Best of L.A.

Best Of 2009

Neighborhoods

  • + Beverly Hills
  • + Burbank
  • + Central California
  • + Central San Gabriel Valley
  • + Chinatown/ Elysian Park
  • + Crescenta Valley
  • + Culver City
  • + Downtown
  • + East L.A.
  • + Echo Park
  • + Foothill Cities
  • + Glendale
  • + Hollywood
  • + Inglewood
  • + Koreatown
  • + Long Beach
  • + Los Feliz
  • + Malibu
  • + Melrose/ Beverly/ Fairfax
  • + Mid-Wilshire/ Hancock Park
  • + Monterey Park/ Alhambra/ S. Gabriel
  • + Northeast L.A.
  • + Northern California
  • + Orange County
  • + Out of Town
  • + Pacific Palisades
  • + Pasadena and vicinity
  • + Pomona and beyond
  • + Riverside County
  • + Rowland/ Hacienda Heights
  • + San Bernardino County
  • + San Diego County
  • + San Fernando Valley
  • + San Francisco
  • + San Francisco Bay Area
  • + San Jose
  • + Santa Barbara County
  • + Santa Clarita and Beyond
  • + Santa Monica
  • + Silver Lake
  • + South Bay
  • + Southeastern Cities
  • + USC to South L.A.
  • + Venice/ Marina del Rey
  • + Ventura County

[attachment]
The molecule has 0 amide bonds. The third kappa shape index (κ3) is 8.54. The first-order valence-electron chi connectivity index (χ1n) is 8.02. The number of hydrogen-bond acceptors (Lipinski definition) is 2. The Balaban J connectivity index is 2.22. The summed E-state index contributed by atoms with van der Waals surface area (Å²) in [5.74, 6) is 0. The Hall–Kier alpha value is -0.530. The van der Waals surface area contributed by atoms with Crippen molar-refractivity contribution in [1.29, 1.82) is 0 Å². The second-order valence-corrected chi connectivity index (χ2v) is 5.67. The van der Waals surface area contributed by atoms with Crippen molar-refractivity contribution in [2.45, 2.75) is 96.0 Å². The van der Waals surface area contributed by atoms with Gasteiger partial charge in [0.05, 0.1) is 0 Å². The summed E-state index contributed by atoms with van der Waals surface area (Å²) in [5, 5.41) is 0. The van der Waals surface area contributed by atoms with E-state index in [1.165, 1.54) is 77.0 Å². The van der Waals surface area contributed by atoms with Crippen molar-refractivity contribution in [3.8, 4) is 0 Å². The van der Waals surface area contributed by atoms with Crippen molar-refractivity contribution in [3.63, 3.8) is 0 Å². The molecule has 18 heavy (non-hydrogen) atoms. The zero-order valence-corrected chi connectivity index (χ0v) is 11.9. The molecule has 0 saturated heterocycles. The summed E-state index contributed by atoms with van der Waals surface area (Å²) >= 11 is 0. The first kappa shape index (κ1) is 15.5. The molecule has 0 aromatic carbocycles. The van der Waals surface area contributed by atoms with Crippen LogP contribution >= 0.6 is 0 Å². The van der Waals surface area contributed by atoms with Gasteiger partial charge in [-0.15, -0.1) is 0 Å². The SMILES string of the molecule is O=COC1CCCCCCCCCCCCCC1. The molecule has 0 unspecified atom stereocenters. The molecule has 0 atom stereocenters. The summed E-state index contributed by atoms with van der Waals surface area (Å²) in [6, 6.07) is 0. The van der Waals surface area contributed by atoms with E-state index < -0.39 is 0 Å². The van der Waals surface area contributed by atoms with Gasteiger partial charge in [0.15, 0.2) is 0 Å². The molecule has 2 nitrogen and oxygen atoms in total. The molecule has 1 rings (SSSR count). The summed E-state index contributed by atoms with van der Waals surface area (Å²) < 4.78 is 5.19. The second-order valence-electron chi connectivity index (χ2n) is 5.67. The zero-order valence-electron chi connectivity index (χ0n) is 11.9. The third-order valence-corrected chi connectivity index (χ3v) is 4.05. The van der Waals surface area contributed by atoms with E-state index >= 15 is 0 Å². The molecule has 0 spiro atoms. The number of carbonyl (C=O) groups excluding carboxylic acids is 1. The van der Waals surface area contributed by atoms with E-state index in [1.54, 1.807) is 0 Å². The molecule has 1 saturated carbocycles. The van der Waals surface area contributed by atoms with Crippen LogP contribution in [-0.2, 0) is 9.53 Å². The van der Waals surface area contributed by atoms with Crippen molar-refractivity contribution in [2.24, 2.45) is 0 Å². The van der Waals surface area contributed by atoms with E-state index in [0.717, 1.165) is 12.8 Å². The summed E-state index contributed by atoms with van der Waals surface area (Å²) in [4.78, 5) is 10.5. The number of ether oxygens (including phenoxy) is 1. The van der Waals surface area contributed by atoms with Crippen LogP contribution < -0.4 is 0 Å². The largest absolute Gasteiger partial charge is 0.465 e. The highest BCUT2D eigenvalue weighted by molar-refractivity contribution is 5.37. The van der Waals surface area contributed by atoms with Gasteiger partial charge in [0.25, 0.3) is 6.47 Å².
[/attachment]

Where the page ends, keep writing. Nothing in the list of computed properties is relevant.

• + West Adams/ Crenshaw/ Baldwin Hills
  • + West Hollywood
  • + West L.A.
  • + Westchester/ LAX
  • + Westlake
Map It

Bars & Clubs

Food & Drink

People & Places

Shopping & Services

MORE

Best Of :: Shopping & Services

BEST BUTTON-DOWN OUTPOST
Steven Alan

Clean clothes. When you think Steven Alan, that's what you get: clean and casual. Button-down redefined for Saturday afternoons. A latter-day F. Scott Fitzgerald in the backyard, maybe. Zelda, relaxed for once. In ruffled panties. (Okay, maybe not but check them out: stevenalan.com/journal/?p=282.) "It's East Coast prep with an iconic twist," says Scott Sanford, SA's regional manager. "No logos, worn-in, disheveled, button-down that feels like a T-shirt." Steven Alan began as a men's shirting business 15 years ago, and now offers full men's and women's lines. The first L.A. store opened last spring (638 Robertson Blvd.), then was followed by a mainly women's shop in Brentwood Gardens (11677 San Vicente Blvd.) and an Annex in Venice (1601 Abbot Kinney). This summer they opened just their second outlet store in Los Feliz (the other is on New York's Upper West Side), offering sale items from the other L.A. stores along with a smattering of new clothes. If you can't or don't want to afford the regular prices, or simply want to get a sense of the clothes (Steven Alan doesn't advertise), or your teenage daughter is obsessed with that whole New York prep oeuvre — or, for that matter, you are — the Outpost is a good place to start. The button-down that normally goes for $168 can be yours for $129, about the cost of a latte and a bagel at the Alcove next door. 1937 ½ Hillhurst Ave., Los Feliz. (323) 667-9500, stevenalan.com.